Figure 1: Timeline for immigration to North America in my family.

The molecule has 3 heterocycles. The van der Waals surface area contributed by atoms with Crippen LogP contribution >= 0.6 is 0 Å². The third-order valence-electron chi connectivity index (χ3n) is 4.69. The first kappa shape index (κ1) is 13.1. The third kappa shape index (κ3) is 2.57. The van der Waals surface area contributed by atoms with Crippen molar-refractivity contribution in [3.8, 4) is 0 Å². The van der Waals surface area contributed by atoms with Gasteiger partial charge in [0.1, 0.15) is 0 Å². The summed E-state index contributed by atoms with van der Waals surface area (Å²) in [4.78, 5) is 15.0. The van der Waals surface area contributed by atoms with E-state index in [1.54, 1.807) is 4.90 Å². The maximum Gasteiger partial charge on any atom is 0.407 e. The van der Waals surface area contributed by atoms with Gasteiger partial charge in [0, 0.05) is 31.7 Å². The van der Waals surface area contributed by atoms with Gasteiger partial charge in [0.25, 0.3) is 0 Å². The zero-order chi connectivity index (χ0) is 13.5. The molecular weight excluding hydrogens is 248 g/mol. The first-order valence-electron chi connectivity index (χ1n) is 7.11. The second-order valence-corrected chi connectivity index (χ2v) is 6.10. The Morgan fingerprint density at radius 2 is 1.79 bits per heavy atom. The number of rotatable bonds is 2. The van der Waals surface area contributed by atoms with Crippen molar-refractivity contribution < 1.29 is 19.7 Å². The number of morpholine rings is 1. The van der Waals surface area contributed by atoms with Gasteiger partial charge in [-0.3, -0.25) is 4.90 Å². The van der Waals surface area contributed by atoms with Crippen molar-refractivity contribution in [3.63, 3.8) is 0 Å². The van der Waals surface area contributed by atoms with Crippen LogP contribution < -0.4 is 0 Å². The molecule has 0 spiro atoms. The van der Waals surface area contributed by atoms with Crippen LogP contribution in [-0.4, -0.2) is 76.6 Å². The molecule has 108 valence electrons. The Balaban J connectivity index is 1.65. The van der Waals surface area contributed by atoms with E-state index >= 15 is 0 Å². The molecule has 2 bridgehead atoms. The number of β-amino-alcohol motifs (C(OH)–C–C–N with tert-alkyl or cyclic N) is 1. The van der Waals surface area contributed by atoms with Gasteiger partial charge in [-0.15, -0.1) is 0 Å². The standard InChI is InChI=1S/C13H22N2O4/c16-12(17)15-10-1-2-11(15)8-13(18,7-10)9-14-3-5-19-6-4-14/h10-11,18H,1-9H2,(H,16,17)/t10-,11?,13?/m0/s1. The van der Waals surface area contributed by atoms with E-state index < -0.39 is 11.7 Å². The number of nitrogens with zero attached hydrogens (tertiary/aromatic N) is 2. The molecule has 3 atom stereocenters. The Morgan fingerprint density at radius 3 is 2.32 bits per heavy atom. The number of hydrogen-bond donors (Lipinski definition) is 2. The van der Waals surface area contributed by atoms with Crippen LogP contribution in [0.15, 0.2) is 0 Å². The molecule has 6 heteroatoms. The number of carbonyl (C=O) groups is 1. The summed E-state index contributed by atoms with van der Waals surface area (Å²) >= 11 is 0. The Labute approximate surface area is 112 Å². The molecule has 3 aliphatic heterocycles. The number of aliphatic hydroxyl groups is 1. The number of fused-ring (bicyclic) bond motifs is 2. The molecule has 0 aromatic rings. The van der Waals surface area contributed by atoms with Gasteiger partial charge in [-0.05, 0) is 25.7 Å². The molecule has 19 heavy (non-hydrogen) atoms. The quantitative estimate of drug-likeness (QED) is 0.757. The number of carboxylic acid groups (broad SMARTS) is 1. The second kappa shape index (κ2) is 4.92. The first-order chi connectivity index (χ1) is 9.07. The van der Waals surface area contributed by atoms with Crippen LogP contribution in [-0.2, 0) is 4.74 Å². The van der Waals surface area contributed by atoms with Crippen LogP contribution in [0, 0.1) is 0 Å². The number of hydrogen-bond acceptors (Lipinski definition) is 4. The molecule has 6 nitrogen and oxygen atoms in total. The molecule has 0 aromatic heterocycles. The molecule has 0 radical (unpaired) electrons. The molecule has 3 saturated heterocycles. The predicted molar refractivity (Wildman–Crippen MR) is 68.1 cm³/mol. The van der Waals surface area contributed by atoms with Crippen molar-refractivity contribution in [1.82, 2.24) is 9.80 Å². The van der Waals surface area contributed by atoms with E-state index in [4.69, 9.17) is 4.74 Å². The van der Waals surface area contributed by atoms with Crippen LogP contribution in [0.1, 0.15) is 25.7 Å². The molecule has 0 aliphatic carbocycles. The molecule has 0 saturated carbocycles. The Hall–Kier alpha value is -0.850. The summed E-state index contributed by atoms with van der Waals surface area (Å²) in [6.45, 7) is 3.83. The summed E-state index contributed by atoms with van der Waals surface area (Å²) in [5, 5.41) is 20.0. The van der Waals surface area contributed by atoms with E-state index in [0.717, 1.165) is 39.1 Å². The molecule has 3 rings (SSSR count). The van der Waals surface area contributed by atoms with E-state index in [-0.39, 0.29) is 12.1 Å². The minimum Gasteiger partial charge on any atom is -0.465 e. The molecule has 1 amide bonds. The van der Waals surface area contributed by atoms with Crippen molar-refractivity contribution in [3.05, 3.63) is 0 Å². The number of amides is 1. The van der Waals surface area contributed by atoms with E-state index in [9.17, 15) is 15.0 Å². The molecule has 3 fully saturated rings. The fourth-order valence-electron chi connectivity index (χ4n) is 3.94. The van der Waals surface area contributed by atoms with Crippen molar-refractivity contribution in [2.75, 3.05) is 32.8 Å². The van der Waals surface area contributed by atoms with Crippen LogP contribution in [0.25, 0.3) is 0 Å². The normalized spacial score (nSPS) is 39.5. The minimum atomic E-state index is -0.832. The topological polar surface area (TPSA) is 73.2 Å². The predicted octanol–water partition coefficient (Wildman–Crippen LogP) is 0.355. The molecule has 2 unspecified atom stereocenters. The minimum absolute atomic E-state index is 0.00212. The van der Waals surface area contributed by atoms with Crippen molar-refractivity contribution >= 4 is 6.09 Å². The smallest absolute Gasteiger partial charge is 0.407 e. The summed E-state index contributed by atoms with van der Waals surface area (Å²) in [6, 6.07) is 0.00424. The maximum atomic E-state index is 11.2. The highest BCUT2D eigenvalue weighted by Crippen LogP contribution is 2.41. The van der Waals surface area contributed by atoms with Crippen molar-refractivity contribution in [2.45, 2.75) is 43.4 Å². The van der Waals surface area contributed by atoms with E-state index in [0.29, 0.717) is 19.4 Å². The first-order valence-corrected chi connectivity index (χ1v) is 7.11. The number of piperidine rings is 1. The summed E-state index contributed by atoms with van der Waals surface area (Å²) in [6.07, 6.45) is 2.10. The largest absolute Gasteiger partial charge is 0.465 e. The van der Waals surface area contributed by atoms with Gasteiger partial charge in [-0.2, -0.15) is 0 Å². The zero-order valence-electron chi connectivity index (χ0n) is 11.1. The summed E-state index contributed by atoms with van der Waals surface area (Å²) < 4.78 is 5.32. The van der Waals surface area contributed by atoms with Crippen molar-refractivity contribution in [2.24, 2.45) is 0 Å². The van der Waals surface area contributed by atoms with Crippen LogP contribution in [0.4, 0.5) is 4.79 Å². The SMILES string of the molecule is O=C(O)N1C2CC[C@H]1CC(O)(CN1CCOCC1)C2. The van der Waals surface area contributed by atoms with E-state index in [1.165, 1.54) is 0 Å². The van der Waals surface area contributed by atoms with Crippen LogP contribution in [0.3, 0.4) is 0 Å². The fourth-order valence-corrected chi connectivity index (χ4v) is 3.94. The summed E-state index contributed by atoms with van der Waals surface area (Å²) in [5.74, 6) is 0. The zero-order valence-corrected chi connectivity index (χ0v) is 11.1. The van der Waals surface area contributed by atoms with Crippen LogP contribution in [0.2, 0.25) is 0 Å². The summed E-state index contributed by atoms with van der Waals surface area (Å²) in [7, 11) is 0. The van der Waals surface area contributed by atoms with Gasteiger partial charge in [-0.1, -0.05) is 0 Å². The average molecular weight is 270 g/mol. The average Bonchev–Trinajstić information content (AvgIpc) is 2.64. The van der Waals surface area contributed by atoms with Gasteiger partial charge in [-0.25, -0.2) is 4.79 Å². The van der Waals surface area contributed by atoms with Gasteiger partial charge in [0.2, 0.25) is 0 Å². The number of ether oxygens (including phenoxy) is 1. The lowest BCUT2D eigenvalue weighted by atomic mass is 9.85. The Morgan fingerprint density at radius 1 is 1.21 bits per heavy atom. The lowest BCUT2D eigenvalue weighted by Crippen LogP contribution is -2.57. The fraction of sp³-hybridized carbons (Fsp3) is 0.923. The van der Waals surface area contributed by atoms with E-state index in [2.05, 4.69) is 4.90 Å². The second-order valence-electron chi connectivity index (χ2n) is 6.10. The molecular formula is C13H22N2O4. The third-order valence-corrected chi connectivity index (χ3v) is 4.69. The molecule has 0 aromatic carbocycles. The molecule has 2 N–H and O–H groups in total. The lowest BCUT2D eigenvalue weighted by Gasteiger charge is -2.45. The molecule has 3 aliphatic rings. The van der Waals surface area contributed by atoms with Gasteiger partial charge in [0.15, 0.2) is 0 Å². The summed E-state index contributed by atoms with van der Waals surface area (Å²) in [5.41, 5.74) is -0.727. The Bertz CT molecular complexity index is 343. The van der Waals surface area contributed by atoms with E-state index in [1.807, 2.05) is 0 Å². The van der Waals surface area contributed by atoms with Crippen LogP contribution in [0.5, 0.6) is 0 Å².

As evident from the table, my German ancestors Anna Goetz and Wenzeslaus Meier both arrived in the U.S. around the same time that my Polish ancestors Andrew Klaus and Mary Łącka arrived from Galicia, and just a few years before my Polish ancestors John Zazycki and Veronica Grzesiak arrived from the Russian Empire. Perhaps my German ancestors were simply less sentimental? More likely, anti-German sentiment during World Wars I and II played a role. The result was a loss of German traditions and culture in my family, even despite my mother’s best efforts to give equal time to those traditions by teaching my sister and me to sing “O Tannenbaum” in German along with all the Polish Christmas carols. Even the favorite recipes were lost, for the most part. I have just one of Nana Boehringer’s recipes, for her bread dumplings, but I’ve had to try to recreate her famous fruit kaffee kuchen for myself, based on Dad’s fond recollections.